Before you grow
What to know about Chico’s pot regulations
In Chico, there’s a price that comes with growing pot––$281, to be exact––but so far, nobody’s paying it.
That comes as no surprise to Jessica MacKenzie, of the advocacy group Inland Cannabis Farmers’ Association. People are not willing to go to City Hall, say they are growing cannabis in their homes and ask for a permit, she said.
A case in point: Permits have been available for indoor medical marijuana gardens since 2011, and the city still has no applications on file.
“Nobody is playing your game,” MacKenzie said. “They weren’t playing it before.”
While the city cannot prohibit recreational marijuana use for those 21 and older, granted with the passage of Proposition 64, in November the Chico City Council adopted an ordinance banning commercial activity and restricting personal gardens to indoors, while setting up a permitting scheme. It was a contentious topic that passed 4-3 without much discussion on alternative approaches, with Councilmembers Karl Ory, Ann Schwab and Randall Stone dissenting.
From a code enforcement standpoint, Chico is going to treat marijuana permits like “any other required permit,” city Community Development Director Leo DePaola told the CN&R. He said he thinks people have avoided getting permits because they believe the city has a hidden agenda.
“People think we’re trying to single out people who want to grow their own marijuana,” he said. “We actually want people to grow their own marijuana compliantly.”
So, what do potential growers have to do to get started?
• Submit an application, available online or at City Hall, along with site plans.
• Pass three code enforcement inspections.
• Provide written approval from a landlord.
• Pay a $281 fee (additional information and fees are required for any electrical, plumbing, mechanical or gas modifications or the building of a structure larger than 120 square feet).
That’s the bulk of the process for the two-year permit, but applicants should also be aware of additional permit provisions. For example, city code enforcement, police and/or the community development director can request inspection of a grower’s property with a minimum 72-hour notice. DePaola said these inspections will be conducted on a complaint-driven basis.
The minimum for all other code enforcement inspection notices is 24 hours, DePaola said, and citizens can always deny entry, in which case the city has to pursue an inspection warrant signed by a civil court judge. However, the ordinance says refusal can be grounds to revoke the permit, which is legally required for growing. DePaola said this is standard for all code enforcement issues.
Permit information is also subject to California Public Records Act requests—an issue brought up during Planning Commission talks about the subject late last year—but the city “may redact personal identifying information of the applicant to protect the medical privacy rights or general privacy interests of the applicant,” according to the City Clerk’s Office, based on feedback from the City Attorney’s Office.
According to the ordinance, the regulations were created for the “preservation and protection of the public health, safety and welfare” of the city, because personal cultivation activities “give rise to or pose a significant risk of giving rise to” burglaries and robberies, trespassing, personal and property crimes, fire and building hazards, chemical and waste disposal, mold growth, offensive odors and possession and use by those younger than 21.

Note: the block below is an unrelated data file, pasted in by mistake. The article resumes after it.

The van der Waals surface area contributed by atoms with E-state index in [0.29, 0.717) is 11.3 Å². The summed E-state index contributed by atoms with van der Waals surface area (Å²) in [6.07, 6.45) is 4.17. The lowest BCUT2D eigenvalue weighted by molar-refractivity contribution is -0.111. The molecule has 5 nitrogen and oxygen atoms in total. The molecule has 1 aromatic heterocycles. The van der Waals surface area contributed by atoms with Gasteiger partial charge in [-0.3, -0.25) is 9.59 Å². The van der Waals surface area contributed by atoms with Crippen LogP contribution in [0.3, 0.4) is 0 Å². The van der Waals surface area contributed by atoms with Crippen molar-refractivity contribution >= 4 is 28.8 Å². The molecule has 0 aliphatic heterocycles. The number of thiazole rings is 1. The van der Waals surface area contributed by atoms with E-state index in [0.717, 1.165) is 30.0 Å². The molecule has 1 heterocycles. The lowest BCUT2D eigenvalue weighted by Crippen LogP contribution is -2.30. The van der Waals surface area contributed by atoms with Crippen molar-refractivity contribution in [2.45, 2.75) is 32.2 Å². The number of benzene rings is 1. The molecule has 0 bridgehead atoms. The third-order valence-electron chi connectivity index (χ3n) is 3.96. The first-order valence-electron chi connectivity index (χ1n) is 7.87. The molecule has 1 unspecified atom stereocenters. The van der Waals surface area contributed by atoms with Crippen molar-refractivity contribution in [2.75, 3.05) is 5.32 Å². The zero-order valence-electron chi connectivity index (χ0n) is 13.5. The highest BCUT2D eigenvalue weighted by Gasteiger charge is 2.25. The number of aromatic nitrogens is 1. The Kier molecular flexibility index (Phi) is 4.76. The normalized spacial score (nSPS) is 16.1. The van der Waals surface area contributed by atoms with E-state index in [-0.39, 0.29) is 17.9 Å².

Violations will be responded to like other code enforcement cases, with a warning followed by a citation/fining process and potential for an infraction or misdemeanor charge.
Any violation of city, county or state law can make the grower susceptible to losing his or her permit. Revocation can always be challenged by filing an appeal within 10 days of the revocation notice, which will be resolved by the city manager.
“Yes, we are regulating [cannabis] maybe more restrictively than other communities, but we aren’t prohibiting recreational use of marijuana,” DePaola said. “We are trying to treat it just as any other permit or code enforcement case. We just prohibit commercial operation in the city.”
MacKenzie called the council’s decision “incredibly short-sighted.” She’s never been a huge proponent of “grow-your-own” as the solution to “safe, regulated access,” but she values the right.
Growing doesn’t provide a solution for people today, simply because of the nature of the plant’s cycle, she said. “If the goal is safe, regulated access, it has to be immediate. You need commercial, just like I am able to go into the store and buy cough syrup.”
Butte County could be Northern California’s inland cannabis hub because of its climate, soil and the skillset of its farmers, MacKenzie said. It could have taken a leading position and become an economic powerhouse. “We are throwing away an industry that could salvage us and make us a mecca.”
Enforcement of laws that do not work (i.e., indoor growing requirements and prohibition of commercial activity) ends up being paid for out of taxpayers’ pockets, MacKenzie added, with the alternative being a regulated industry that generates money to fund itself and the city, including enforcement against violators.
“I don’t see how you can make an argument against that,” she said, adding that municipalities with precarious financial standings—including Chico—would be wise to consider it.
Cannabis farmers have been here for decades, and they want to be legitimate, MacKenzie summed up. “Every city in the county and the county itself is saying, ‘No, you can’t. We are going to continue to treat you like crooks and criminals and outlaws. We’re going to continue to make you hide.’”